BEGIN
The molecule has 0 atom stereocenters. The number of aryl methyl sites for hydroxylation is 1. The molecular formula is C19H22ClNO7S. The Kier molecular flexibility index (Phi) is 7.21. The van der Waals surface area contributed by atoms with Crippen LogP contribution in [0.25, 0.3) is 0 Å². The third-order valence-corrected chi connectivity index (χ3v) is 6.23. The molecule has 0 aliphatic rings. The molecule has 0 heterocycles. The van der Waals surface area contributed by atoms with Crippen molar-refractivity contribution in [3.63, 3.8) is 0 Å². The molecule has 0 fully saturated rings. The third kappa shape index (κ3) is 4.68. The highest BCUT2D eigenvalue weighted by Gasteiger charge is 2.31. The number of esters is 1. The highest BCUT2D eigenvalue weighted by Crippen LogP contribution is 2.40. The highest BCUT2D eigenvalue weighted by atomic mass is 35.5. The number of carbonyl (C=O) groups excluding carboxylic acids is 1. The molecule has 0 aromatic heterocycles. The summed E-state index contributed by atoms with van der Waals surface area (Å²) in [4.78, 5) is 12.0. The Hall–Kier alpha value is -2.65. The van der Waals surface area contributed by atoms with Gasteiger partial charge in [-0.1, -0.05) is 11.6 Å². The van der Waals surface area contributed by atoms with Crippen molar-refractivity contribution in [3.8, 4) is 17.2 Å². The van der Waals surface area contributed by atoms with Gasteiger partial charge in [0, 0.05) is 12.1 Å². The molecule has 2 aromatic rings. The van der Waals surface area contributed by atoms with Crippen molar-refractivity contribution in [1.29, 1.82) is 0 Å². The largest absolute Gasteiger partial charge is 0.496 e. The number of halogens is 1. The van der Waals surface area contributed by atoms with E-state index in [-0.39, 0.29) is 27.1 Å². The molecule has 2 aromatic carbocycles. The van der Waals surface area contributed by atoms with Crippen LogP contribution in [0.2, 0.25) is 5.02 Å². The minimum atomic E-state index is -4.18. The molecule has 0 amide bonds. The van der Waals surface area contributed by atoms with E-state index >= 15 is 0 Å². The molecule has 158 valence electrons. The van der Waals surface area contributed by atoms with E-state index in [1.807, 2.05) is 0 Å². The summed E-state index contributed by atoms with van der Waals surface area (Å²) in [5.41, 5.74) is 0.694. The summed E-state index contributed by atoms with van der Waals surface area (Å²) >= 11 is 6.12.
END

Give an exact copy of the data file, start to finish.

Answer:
The molecule has 0 atom stereocenters. The number of aryl methyl sites for hydroxylation is 1. The molecular formula is C19H22ClNO7S. The Kier molecular flexibility index (Phi) is 7.21. The van der Waals surface area contributed by atoms with Crippen LogP contribution in [0.25, 0.3) is 0 Å². The third-order valence-corrected chi connectivity index (χ3v) is 6.23. The molecule has 0 aliphatic rings. The molecule has 0 heterocycles. The van der Waals surface area contributed by atoms with Crippen molar-refractivity contribution in [3.63, 3.8) is 0 Å². The molecule has 0 fully saturated rings. The third kappa shape index (κ3) is 4.68. The highest BCUT2D eigenvalue weighted by Gasteiger charge is 2.31. The number of esters is 1. The highest BCUT2D eigenvalue weighted by Crippen LogP contribution is 2.40. The highest BCUT2D eigenvalue weighted by atomic mass is 35.5. The number of carbonyl (C=O) groups excluding carboxylic acids is 1. The molecule has 0 aromatic heterocycles. The summed E-state index contributed by atoms with van der Waals surface area (Å²) in [4.78, 5) is 12.0. The Hall–Kier alpha value is -2.65. The van der Waals surface area contributed by atoms with Gasteiger partial charge in [-0.1, -0.05) is 11.6 Å². The van der Waals surface area contributed by atoms with Crippen molar-refractivity contribution in [3.8, 4) is 17.2 Å². The van der Waals surface area contributed by atoms with Gasteiger partial charge in [0, 0.05) is 12.1 Å². The molecule has 2 aromatic rings. The van der Waals surface area contributed by atoms with Crippen molar-refractivity contribution in [1.29, 1.82) is 0 Å². The largest absolute Gasteiger partial charge is 0.496 e. The number of halogens is 1. The van der Waals surface area contributed by atoms with E-state index in [-0.39, 0.29) is 27.1 Å². The molecule has 2 aromatic carbocycles. The van der Waals surface area contributed by atoms with Crippen LogP contribution in [0.2, 0.25) is 5.02 Å². The minimum atomic E-state index is -4.18. The molecule has 0 amide bonds. The van der Waals surface area contributed by atoms with E-state index >= 15 is 0 Å². The molecule has 158 valence electrons. The van der Waals surface area contributed by atoms with E-state index in [1.807, 2.05) is 0 Å². The summed E-state index contributed by atoms with van der Waals surface area (Å²) in [5.41, 5.74) is 0.694. The summed E-state index contributed by atoms with van der Waals surface area (Å²) >= 11 is 6.12.